How to Read Music Notes?

In the past (centuries ago) young people learned music in a very traditional way. They were taught to play classical music or other structured music by reading notes and chords from a sheet or song book.

This has changed a bit in recent years. More and more young musicians have learned to play “by ear,” which means they reproduce songs they have heard by recreating the sounds on an instrument. Guitar players have started to learn by using tablature or “tab,” which teaches the player where to place a finger on the guitar fingerboard.

What is Music?

So, which of these is “right?” The answer has to be: all of them. If you are playing a piano, guitar or other instrument without looking at sheet music you are playing music. It’s that simple. Music is defined in dictionaries and encyclopedias as the act of producing sounds with pitch, tone and rhythm, in a particular arrangement.

This definition doesn’t say anything about reading music notes. But if you want to learn this valuable skill you can break the lessons down into some very simple pieces. Start with the two main “clefs” or areas in which notes are written. Sheet music usually has a treble clef and a bass clef.

The first generally has the melody notes – the sounds a lead singer produces or a lead instrument produces. The second one, the bass clef, usually has supporting notes and chords that accompanying the melody.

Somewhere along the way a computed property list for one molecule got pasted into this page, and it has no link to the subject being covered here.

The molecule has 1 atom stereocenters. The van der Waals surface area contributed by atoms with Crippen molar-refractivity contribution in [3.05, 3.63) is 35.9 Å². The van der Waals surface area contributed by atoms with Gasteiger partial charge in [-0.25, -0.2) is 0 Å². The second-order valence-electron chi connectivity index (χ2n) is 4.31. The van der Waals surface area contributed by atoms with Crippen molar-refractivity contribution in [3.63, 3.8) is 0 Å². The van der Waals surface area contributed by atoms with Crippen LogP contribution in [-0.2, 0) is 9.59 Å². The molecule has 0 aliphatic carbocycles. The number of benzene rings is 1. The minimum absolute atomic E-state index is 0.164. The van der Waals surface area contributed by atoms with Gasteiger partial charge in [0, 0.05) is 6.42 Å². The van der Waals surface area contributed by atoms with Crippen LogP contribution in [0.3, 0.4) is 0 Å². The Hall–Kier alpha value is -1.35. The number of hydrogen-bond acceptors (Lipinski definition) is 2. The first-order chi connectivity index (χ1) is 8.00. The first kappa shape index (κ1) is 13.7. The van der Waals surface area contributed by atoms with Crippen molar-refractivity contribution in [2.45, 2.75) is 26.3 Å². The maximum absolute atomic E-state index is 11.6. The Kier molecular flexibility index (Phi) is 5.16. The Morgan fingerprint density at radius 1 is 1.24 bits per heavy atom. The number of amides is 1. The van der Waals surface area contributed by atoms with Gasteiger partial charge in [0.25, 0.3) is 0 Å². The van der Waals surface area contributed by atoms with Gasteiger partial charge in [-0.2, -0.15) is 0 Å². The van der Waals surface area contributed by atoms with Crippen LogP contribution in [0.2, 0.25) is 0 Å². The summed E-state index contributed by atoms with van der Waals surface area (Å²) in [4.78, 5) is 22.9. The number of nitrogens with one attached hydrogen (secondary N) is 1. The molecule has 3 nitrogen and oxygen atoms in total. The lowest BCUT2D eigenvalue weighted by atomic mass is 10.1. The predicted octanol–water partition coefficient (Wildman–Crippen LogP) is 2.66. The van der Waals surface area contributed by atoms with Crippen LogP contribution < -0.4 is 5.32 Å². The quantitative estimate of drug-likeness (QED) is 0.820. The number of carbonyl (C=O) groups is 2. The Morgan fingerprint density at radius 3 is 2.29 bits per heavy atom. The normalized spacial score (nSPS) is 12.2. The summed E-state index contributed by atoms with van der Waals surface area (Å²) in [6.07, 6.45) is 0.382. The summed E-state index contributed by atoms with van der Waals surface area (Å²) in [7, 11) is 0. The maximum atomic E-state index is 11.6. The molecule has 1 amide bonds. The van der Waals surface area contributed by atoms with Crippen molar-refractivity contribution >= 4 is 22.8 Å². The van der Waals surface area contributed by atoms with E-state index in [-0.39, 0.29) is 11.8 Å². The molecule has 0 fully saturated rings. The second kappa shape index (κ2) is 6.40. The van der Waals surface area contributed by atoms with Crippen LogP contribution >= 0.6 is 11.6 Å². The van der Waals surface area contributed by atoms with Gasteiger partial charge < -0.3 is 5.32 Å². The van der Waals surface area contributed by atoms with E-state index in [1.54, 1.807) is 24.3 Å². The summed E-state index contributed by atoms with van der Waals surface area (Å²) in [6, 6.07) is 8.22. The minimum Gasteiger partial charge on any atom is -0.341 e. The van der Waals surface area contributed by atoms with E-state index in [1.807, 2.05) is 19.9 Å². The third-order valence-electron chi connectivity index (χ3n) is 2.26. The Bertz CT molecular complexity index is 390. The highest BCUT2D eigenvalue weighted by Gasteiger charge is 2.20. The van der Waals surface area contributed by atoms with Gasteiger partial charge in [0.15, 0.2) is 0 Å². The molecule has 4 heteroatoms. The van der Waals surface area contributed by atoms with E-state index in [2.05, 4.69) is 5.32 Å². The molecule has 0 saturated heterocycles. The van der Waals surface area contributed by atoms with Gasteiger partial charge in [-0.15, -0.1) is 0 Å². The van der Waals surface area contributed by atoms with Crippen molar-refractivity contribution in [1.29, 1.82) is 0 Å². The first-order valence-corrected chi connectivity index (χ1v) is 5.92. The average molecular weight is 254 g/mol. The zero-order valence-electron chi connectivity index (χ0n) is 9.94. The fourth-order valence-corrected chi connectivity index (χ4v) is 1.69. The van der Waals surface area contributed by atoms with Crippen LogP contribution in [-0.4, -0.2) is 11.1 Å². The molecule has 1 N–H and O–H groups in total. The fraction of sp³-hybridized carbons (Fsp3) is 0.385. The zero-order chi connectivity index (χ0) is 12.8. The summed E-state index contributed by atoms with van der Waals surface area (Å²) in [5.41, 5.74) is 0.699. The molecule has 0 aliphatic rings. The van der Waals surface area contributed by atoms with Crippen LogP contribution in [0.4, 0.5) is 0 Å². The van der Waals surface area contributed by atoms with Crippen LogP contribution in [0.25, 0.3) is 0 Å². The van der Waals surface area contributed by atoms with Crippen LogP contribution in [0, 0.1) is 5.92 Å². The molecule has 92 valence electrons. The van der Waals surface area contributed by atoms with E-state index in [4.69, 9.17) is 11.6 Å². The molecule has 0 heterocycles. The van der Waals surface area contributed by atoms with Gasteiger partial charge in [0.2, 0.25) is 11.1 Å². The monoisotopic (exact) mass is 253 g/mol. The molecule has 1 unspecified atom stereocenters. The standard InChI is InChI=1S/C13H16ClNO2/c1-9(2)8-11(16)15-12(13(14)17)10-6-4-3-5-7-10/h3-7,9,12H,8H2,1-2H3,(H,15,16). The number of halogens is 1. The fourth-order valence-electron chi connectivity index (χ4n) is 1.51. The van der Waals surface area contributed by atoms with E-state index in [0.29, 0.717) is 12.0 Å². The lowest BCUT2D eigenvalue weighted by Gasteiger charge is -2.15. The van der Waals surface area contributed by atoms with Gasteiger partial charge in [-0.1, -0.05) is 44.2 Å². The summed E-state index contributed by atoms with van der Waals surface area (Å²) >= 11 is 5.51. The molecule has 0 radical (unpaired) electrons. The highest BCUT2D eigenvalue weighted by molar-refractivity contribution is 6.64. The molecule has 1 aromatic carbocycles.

Music Staff: Lines and Spaces

The musical “alphabet” has a limited amount of letters – A, B, C, D, E, F, G. The treble clef has five lines and four spaces. In standard sheet music a music symbol placed on the lines indicates a particular tone or note. These lines are: E, G, B, D and F. Remember this by stating, “Every Good Boy Does Fine.” A music symbol in one of these spaces indicates F, A, C and E. Remember this by stating the word they spell: FACE.

If you are fortunate enough to have a piano or keyboard available, find middle “C” and start the notes on the treble clef from there. Middle C is the white key in the middle of the piano that has another white key to its left and a group of two black keys immediately the right.

To determine how many of these notes you play and how often you play them, songwriters use a “measure” that will contain only a certain number of notes. To keep things simple at the start, let’s assume the beginning of the sheet music has the symbol 4/4 at the beginning. This means you play in four-four time – four quarter notes to each measure or “bar.” A “whole” note is equal to four quarter notes. In other words, you play one note and hold it while you count 1, 2, 3, 4.

Universal Language

We are all aware of how many different languages are in use around the world. Unless we grow up in a certain location or study a “foreign” language we can’t understand someone who speaks another language. But music written in the traditional way described above can be understood by anyone, anywhere.

If you see a musical symbol in the first space of the treble clef and the round part of the note is black or colored then it has a line going up from there you are seeing an F quarter note. Try it then try some other notes in the treble clef. It’s fun!

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